When the film opens, we see an unconvincingly aged Attoh about to tell a story. It is this story that occupies a chunk of the screen-time. Of course, the major trouble with starting a film this way is the loss of suspense: whatever else happens, the audience knows Richard makes it out alive. Some directors have subverted this first-person narrative by having a dead man tell the story, as was the case in Billy Wilder’s 1950 film Sunset Boulevard. In doing so, Wilder added some darkness to the suspense: you wonder not just about the story but also ask whodunit?
Oriahi’s Sylvia could do with some darkness but that is pretty much defeated by how well-lit the scenes are. At the start of Richard’s story, Idhebor Kagho’s sunny cinematography is fitting—is there ever anything as warm and beautiful as young love? But when Sylvia is informed of the existence of the real girl Gbemi (portrayed for some reason as a giggly airhead by Ini Dima-Okojie), the mood turns but the picture doesn’t. There might be danger — you don’t cross a Nollywood spirit without consequences—but the film goes around looking like an airport.
This misjudgement colours even the very important scene of the break-up. Richard tells Sylvia it’s over, leaving her on the floor begging and crying. Abruptly, the wailing ceases, she lifts her head, and sneers at the camera. Cue Michael Truth Ogunlade’s ominous sound. You would be hard pressed to find a kitschier scene in a supposedly serious film this year.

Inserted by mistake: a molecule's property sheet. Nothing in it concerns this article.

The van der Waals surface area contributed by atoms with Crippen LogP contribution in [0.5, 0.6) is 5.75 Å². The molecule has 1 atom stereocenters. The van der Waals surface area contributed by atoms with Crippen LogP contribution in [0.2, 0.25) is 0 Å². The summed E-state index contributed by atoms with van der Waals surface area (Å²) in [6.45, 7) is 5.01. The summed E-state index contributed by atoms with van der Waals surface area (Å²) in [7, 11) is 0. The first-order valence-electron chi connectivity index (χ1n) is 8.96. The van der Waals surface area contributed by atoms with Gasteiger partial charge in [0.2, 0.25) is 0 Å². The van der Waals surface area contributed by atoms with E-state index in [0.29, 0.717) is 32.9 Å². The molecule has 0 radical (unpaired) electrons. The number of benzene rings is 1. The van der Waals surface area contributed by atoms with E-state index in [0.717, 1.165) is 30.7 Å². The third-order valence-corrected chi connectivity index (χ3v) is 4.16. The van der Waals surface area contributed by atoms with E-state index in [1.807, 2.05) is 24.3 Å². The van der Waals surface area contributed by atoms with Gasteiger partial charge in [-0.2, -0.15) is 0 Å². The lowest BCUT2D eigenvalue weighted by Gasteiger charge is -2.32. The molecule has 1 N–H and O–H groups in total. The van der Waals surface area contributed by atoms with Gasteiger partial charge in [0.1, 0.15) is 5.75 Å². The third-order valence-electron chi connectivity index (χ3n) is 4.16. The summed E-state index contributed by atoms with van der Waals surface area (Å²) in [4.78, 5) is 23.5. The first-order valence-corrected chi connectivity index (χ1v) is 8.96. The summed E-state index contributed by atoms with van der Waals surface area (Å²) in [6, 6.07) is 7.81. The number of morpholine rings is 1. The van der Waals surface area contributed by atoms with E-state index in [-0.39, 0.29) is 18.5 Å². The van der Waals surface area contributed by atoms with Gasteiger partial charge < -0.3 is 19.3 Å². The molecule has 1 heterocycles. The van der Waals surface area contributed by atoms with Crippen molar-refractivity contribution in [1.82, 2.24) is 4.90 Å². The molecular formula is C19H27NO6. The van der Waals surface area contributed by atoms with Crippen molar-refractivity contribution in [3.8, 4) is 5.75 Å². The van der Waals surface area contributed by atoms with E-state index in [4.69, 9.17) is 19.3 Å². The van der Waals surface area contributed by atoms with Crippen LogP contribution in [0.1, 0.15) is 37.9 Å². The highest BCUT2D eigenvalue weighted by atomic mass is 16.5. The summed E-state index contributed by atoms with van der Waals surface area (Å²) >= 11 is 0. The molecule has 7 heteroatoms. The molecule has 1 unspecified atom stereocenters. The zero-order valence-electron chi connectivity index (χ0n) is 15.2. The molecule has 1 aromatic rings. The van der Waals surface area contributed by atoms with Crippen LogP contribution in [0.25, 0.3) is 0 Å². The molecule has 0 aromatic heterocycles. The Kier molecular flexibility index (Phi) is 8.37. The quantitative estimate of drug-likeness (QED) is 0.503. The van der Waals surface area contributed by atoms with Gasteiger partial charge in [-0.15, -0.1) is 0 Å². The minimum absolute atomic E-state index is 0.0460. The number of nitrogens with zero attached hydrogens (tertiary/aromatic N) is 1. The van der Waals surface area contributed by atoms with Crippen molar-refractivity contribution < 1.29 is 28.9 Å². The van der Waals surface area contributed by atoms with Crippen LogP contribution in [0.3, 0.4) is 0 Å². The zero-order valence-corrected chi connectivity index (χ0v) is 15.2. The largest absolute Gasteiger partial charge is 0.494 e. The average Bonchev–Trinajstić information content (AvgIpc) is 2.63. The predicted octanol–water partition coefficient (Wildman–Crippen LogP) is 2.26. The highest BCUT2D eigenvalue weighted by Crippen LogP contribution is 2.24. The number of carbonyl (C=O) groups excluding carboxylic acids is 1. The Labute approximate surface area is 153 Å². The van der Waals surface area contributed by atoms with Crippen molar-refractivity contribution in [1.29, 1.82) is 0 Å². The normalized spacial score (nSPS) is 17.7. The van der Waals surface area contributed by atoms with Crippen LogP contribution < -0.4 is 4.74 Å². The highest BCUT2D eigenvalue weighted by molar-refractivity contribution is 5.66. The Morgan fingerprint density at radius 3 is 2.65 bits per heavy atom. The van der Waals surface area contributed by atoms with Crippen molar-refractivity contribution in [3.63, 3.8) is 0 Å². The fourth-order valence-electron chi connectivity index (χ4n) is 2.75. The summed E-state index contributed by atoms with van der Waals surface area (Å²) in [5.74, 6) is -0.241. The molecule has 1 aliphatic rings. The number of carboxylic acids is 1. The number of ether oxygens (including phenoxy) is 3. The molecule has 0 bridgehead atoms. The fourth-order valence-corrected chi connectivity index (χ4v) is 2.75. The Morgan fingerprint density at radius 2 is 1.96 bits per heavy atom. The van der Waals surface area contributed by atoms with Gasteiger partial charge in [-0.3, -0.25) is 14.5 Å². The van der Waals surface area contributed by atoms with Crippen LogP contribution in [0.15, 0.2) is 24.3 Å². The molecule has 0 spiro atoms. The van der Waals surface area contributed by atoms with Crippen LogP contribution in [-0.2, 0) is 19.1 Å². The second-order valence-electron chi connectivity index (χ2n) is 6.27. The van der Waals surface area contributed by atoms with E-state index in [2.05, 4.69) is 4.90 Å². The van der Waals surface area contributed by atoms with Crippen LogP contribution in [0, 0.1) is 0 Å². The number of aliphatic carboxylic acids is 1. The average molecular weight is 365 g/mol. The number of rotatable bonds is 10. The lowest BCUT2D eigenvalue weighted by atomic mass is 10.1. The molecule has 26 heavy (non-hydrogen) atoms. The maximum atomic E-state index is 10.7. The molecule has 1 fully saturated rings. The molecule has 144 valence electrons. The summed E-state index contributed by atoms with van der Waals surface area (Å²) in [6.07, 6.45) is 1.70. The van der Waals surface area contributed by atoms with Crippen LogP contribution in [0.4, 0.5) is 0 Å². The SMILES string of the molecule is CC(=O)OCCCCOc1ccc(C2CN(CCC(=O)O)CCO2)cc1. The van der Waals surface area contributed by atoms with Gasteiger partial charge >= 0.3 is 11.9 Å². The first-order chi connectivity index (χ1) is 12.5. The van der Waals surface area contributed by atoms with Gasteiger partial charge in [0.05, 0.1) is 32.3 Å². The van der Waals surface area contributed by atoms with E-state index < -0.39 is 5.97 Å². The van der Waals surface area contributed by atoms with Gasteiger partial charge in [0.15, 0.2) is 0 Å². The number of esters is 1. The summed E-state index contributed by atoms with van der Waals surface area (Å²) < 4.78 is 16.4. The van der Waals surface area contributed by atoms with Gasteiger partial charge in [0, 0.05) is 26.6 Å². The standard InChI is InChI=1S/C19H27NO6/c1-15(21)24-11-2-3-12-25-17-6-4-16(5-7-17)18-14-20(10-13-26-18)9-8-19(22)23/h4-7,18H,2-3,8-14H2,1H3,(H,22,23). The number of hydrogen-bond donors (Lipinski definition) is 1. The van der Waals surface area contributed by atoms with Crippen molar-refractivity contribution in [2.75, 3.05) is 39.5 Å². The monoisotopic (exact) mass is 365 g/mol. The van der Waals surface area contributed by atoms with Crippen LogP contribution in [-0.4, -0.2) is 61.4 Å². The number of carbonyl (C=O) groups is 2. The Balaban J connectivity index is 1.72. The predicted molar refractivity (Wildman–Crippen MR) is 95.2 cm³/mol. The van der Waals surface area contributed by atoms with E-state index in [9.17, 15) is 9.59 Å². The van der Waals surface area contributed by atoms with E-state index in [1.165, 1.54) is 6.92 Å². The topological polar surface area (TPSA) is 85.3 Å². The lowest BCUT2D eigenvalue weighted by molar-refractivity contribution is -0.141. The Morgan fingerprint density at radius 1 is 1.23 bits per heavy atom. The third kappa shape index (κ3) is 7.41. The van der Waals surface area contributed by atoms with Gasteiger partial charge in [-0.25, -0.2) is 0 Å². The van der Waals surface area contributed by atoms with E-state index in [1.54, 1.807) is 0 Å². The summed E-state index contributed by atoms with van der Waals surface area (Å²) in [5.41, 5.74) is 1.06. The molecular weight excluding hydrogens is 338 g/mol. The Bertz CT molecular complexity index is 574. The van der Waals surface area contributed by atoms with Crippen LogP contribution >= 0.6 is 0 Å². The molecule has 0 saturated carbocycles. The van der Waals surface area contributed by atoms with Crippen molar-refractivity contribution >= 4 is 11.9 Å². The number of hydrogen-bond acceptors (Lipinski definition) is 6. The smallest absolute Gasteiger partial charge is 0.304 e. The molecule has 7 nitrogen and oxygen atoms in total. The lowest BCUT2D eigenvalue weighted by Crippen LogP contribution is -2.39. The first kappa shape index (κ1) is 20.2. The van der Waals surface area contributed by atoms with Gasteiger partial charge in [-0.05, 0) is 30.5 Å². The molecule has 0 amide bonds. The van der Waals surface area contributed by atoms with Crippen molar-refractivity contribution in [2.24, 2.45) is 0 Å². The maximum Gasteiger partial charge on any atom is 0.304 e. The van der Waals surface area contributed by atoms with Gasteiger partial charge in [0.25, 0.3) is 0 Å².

Sometime later, Sylvia—in a remarkable turn of writing and directing—finds her way to Richard’s real life. As she tortures him, she says these words: “Revenge is like an art form, and I am like Picasso on steroids.” Now, besides the needless double simile, that is not a bad sentence spoken or written, but if we are to believe Sylvia is a goddess of prehistoric dimensions, why has she chosen such a human metaphor?
As with his previous films, Date Night and Taxi Driver, Oriahi again pays homage to some of his western ancestors. There was Martin Scorsese and Hitchcock in the past. Here there are traces of Stanley Kubrick and Roman Polanski. But that Oriahi has not become so Hollywood as to wholly give the impression that what happens to Richard in the film is clinically explicable is a judgment that deserves some applause.